One of the toughest lessons to learn as a San Antonio musician that strives to make a living on their art alone is that no amount of shit-talking, backbiting or shade throwing will ever result in getting you to where you want to be. Sure, so-and-so’s music is complete shit. To you. The local music scene, no matter how pyramid-shaped it seems, is not built by climbing over the backs of other artists, especially if you’re tearing them down in the process.
Local rapper Milli Mars is adamant about this. Whereas other SA performers may jump to ridicule their fellow musicians, attacking them on the grounds of musical style or taste, Mars has nothing but love for San Antonio and his fellow hustlers. When he says he’s reppin’ the city, he doesn’t just mean himself but, particularly, our art and music scene, and Mars is aiming high.
“I want to open up a door here for whatever, hip-hop, whatever people wanna call the good music … I’m trying to take it serious, to create some kind of gate, just open up a flood gate of talented people just to run through it, ’cause San Antonio is beautiful.”
Several times in our conversation at Cullum’s Attagirl, Mars, whose newest album THE SQUIDS will be released digitally on Monday, June 27, tells me that he is into all kinds of local music. He drops names like Femina-X, Lonely Horse, fishermen and Mr. Pidge – not your typical shout-outs from a hip-hop cat. Incidentally, most of the artists he credits have all reached out to Mars expressing their interest in working with the rapper, so it’s no coincidence that the respect goes both ways. It should also be no surprise that, along with Mars, the bands that are inspired to work with an artist creating “fuck-shit music,” despite their surface differences, are some of the more popular in town. “You help me spread my message, I’ll help you spread yours,” said Mars.
This altruistic approach flies in the face of what comes natural to many artists working in the relatively small SA scene. Analogous to starving dogs fighting over scraps, the struggle to rise up the imaginary ladder of local talent is something we discussed heavily as well as it’s specificity to SA, the big city-little town. “If you’re good, people are gonna not like you … This shit is to break barriers … this shit is supposed to connect people … We shun each other so much that our city will never grow.”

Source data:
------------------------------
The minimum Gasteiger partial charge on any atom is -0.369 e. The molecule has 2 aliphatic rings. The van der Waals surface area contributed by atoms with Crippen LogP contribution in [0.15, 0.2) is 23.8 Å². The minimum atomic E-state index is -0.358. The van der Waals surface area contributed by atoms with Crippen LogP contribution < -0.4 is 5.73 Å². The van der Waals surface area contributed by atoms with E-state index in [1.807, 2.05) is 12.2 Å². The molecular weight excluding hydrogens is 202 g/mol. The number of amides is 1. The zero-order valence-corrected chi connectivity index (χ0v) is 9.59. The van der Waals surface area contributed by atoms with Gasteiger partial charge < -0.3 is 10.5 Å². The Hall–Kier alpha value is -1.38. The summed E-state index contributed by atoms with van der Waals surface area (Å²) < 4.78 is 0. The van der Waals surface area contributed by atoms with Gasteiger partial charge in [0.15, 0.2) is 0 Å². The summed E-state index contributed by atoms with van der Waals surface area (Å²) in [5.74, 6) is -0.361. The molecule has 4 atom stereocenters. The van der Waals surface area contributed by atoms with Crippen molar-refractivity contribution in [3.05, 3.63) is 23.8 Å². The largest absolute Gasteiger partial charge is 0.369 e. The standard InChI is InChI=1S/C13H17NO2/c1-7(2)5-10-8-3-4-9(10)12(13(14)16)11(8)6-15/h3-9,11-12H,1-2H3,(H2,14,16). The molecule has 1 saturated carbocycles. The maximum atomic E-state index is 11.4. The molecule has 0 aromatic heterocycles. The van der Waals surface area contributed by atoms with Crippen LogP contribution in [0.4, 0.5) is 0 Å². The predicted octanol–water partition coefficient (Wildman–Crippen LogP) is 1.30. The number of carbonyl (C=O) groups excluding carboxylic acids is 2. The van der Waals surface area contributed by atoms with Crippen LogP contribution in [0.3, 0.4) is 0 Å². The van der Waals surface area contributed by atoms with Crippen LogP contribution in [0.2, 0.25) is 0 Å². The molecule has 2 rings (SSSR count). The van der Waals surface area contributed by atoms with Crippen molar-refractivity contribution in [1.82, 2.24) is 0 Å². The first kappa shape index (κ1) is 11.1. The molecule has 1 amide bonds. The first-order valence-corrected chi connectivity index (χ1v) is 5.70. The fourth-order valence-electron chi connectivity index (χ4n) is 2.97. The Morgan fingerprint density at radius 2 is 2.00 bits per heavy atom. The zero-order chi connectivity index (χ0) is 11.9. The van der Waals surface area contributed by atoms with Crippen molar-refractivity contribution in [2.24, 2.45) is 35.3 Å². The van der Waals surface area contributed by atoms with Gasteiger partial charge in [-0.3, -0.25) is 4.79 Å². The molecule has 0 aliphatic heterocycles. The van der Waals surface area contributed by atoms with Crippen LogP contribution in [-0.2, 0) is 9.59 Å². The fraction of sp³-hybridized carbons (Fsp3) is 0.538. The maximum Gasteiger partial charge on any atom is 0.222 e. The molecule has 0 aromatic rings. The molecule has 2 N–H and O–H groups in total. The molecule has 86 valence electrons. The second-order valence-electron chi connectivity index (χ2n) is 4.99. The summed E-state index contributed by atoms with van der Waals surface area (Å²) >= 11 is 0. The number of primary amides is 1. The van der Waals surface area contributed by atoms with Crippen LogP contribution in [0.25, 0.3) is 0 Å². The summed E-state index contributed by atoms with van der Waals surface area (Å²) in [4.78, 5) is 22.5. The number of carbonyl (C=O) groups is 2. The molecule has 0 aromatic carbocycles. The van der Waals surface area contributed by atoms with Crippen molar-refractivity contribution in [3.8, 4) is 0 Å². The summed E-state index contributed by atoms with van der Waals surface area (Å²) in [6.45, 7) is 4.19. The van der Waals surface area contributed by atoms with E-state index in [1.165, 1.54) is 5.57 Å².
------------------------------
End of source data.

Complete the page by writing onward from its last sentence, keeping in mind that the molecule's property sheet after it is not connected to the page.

And that line, when those words came out of Milli Mars’ mouth, I knew that what he was telling me was not just some zen capitalist bullshit – some new-age form of apologist profiteering so often heard in rapper’s bars and Apple commercials. Mars really wants human beings to be better connected, not just musicians working to facilitate a growth in popularity and cash flow. His hustle and grand aspirations are not just for himself – big piles of cash, fat asses bouncing in grinning faces – but for all of the city’s creators to push their art to a greater level, economically as well as spiritually.
“That’s what the album is really about. See, [the movie] Warriors reminded me of San Antonio. We’re fighting over this … little pieces of turf … The point of putting out this album was to bring this city together.”
The film to which Mars refers, like Scarface and The Godfather, is synonymous with hip-hop culture. However, even though Diddy, ODB, Aesop Rock and Ice Cube have all referenced the movie based on Sol Yurick’s 1965 book chronicling NYC youth gangs and their attempts to unite, none have made an entire album about it. Much less placing the location of the struggle to get back home, through rival turf and possible death, in an alternate version of their hometown, “River City.”
THE SQUIDS, with music by Murk Russell and co-produced by Mars, is a 12 track trip through a bizarre-o Saytown. In it, Mars aims to tear down the culture of exclusivity that never seems to taint our relationships as we unite under the corporate banner of a national sports team or our love of Big Red and barbacoa, but which we seem to conveniently misplace when it comes to our music scene. Sure, we’re not all gonna agree on what’s good shit. However, those that make up the scene do a disservice to our own aspirations if we can’t even unite to support that which is greater than us – the scene itself. And that is Mars’ main concern and struggle.
“I can promise everybody this: On this album, this go-round, I will be heard. I will be heard, San Antonio will be heard. They will know us for more than the Spurs, the Alamodome. This is gonna be a good thing.”
Milli Mars and Murk Russell’s THE SQUIDS Listening Party
Free, 8pm Sat, June 25, 111 Lone Star Blvd